E. O. Wilson Flips


E. O. Wilson is, to me, in the sciences what Harold Bloom is to the Humanities: “a giant who bestrides the narrow world like a Colossus.” Both have a breadth of learning, and a depth of understanding, that surpasses my comprehension. In their presence I feel like a dog contemplating a human.

There’s big fight going on right now among the theologians of evolutionary biology, and there’s a comical aspect to it: ever since Darwin himself, there has been speculation about how empathy arose. The discovery of mirror neurons completely removed the doubts about the origin of morality (a direct product of empathy) from the world of supernatural superstition. It’s factory-installed. But how has it come about?

For years, “kin selection” has been the theoretical answer – that empathy arose from our willingness to sacrifice ourselves for kin who also carried our genes. When a guy named W. D. Hamilton tried to introduce mathematical modeling (1964) in support of the idea, though, it provoked the standard academic firestorm. A newly-ascendant young biologist named E. O. Wilson (Consilience, The Ants, Sociobiology…) supported him, though, and pushed him into the end zone.

But – Wilson’s shit-detector belatedly began sensing some difficulties. After all this time, he has changed his mind! (He was 83 when he did it, but so far has not been seen talking to empty chairs like Clint.) Changed his mind, or at least introduced so many caveats that the discussion has been re-opened. Imagine the frustration of those born to follow – he drags them all over to the other side, and then goes back!

Presently, all the big guns in evolutionary biology are choosing sides and blazing away, like a bunch of Baptists. Wilson thinks Richard Dawkins is confused; and Dawkins has implied that Wilson is ‘round the bend. You may have to wait until all those with vested interests (as well as I) have gone to the Happy Hunting Grounds, as Planck would have suggested, to learn the (always provisional) ending.

I don’t think I’ll be around for the ending, but I’m betting on Wilson. I think guys like him see their quarry so clearly that they find other views not credible, regardless of how many oppose their own. In the meantime, it’s a little disheartening to see scientists trying to change his mind by ganging up and yelling at him – not what I think of first as part ofthe Scientific Method!. Here’s the story: .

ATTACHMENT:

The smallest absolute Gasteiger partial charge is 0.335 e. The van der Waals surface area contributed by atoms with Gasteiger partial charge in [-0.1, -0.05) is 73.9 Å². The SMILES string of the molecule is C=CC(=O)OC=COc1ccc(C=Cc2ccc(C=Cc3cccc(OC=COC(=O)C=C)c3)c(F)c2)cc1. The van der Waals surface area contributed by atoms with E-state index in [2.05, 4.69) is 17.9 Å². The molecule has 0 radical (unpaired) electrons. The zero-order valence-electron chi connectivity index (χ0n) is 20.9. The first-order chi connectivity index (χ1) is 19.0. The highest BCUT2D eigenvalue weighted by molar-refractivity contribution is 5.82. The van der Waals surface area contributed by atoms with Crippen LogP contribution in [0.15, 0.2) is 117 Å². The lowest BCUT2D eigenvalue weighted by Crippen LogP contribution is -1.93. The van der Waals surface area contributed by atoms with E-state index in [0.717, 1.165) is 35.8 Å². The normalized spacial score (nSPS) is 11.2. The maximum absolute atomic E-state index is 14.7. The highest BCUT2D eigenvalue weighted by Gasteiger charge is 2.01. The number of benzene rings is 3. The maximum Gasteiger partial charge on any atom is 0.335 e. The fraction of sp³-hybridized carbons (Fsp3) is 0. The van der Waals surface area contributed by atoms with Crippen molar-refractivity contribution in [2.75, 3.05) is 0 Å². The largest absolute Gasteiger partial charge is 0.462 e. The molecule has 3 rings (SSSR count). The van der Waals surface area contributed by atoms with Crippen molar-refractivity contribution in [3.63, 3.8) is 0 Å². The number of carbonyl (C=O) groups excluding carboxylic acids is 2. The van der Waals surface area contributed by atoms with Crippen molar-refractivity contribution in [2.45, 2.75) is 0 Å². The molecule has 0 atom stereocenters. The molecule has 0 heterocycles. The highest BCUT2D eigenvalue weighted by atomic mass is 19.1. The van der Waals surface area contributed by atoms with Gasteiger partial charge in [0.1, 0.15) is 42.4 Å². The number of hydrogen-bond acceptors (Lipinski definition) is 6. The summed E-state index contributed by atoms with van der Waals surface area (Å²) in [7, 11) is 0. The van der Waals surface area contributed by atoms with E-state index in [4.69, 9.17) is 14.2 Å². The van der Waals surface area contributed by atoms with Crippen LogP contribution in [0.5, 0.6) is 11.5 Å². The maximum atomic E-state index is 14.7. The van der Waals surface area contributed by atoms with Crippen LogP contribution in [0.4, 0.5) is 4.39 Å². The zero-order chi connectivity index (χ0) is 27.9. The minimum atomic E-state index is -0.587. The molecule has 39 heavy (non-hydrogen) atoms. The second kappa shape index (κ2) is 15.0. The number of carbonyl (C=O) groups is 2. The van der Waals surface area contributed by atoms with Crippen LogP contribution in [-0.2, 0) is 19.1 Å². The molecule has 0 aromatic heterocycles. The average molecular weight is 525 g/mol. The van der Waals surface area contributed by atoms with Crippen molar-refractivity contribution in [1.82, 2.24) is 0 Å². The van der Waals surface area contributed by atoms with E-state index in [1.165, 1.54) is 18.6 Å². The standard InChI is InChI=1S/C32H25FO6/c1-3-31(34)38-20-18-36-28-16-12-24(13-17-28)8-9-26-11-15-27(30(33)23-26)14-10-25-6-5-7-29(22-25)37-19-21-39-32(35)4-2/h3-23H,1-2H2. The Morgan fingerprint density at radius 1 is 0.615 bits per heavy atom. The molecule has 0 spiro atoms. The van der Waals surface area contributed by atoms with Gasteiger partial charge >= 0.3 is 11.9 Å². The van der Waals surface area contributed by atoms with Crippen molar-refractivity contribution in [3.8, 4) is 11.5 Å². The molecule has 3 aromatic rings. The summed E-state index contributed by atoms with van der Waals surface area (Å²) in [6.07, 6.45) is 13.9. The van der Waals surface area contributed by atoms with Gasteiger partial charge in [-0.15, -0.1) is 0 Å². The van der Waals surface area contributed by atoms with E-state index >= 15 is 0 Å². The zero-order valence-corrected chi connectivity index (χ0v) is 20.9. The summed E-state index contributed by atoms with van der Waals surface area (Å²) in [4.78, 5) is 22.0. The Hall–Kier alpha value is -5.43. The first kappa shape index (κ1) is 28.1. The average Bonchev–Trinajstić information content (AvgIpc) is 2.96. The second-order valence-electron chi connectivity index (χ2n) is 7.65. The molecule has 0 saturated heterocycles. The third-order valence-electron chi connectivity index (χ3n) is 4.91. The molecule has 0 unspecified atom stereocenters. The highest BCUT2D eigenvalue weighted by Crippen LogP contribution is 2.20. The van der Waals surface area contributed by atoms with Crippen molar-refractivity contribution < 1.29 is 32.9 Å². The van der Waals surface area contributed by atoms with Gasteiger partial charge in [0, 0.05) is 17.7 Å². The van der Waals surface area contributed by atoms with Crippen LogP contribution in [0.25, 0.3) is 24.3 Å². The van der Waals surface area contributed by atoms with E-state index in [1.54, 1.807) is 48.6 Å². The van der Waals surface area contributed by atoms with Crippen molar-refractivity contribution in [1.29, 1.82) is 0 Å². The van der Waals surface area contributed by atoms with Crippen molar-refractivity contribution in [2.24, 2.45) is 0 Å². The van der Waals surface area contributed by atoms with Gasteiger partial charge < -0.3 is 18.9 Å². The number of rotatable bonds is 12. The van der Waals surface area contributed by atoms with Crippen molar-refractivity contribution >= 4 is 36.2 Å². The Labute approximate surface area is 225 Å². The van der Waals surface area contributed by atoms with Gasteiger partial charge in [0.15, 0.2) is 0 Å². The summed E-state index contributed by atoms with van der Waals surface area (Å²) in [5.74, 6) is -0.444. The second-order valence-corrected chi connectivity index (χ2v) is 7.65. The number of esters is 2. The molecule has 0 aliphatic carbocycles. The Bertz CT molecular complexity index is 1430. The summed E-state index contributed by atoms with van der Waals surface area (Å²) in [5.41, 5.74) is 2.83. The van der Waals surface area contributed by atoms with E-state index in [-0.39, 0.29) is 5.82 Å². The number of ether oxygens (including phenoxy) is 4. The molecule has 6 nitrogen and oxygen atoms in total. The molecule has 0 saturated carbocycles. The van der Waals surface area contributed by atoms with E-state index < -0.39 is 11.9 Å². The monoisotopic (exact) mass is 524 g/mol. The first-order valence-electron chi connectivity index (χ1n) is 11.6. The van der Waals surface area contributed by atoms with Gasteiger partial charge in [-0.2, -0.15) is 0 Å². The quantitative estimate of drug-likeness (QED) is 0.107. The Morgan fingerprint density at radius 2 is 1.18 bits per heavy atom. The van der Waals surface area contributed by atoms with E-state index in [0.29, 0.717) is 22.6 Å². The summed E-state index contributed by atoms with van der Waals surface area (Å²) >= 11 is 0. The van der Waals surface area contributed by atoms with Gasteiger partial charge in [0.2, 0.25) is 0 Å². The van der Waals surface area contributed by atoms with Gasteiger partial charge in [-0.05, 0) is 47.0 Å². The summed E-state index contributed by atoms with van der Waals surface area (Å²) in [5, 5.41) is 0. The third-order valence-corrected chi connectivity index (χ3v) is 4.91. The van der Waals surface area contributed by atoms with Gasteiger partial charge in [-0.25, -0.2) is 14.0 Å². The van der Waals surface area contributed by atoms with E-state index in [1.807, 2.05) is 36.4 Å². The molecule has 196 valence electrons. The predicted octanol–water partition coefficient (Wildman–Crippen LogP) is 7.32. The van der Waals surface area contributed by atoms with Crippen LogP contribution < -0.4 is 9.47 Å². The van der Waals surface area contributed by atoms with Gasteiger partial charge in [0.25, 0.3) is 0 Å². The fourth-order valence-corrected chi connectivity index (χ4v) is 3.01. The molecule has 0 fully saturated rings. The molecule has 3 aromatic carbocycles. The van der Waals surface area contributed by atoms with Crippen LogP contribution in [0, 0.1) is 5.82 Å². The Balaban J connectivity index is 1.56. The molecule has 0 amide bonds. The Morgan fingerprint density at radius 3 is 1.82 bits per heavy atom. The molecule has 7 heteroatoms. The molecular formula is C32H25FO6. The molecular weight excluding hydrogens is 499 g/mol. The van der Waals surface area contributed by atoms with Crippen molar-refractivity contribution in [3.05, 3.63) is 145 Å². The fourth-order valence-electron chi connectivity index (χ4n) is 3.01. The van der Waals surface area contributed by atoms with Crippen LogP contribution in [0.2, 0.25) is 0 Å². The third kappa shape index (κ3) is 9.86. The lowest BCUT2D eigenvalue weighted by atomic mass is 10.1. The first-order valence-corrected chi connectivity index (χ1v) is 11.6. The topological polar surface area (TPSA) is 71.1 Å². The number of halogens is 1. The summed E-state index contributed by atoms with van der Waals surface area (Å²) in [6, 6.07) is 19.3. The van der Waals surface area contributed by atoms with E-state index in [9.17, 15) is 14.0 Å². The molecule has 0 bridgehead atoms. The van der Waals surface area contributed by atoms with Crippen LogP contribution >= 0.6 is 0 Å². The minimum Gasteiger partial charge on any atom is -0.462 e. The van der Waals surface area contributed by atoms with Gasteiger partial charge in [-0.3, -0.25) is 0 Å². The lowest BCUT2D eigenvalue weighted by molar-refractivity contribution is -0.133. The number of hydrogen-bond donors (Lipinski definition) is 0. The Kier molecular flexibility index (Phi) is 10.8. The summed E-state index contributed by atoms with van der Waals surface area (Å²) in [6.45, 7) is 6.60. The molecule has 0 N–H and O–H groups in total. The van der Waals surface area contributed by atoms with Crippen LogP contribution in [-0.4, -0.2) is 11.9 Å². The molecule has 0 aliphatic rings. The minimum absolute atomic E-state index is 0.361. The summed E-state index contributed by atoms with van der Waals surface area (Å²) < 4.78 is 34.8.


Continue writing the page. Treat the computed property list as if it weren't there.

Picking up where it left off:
http://discovermagazine.com/2011/jan-feb/03

Anyhow, at base, Wilson is trying to understand all the facets of our moral nature. Meantime, I have no horse in this race over kin selection; I just watch it with interest. Evidently, morality has resulted from the other kind of selection that operates in tandem with individual selection: group selection – which fosters concern as well for others beyond kin.

As a youth, I brought my compassionate nature to the church, and tried to graft myself to it; but the church in turn had grafted itself to our moral nature, rather than giving rise to it. It slowly occurred to me that I had been misled about the ultimate origin of my moral nature, which I sensed that I had brought with me into the church, and retained when I left it.

Wilson likes the metaphor of the rowing team. The rowers compete against one another, until another team challenges them. Then they all join together to defeat the enemy. He compares this to the tug-of-war between selfishness (sin), and supporting one another (empathy; morality). Neither side wins decisively, because both instincts are part of our nature. This idea resonates with my own temperament.

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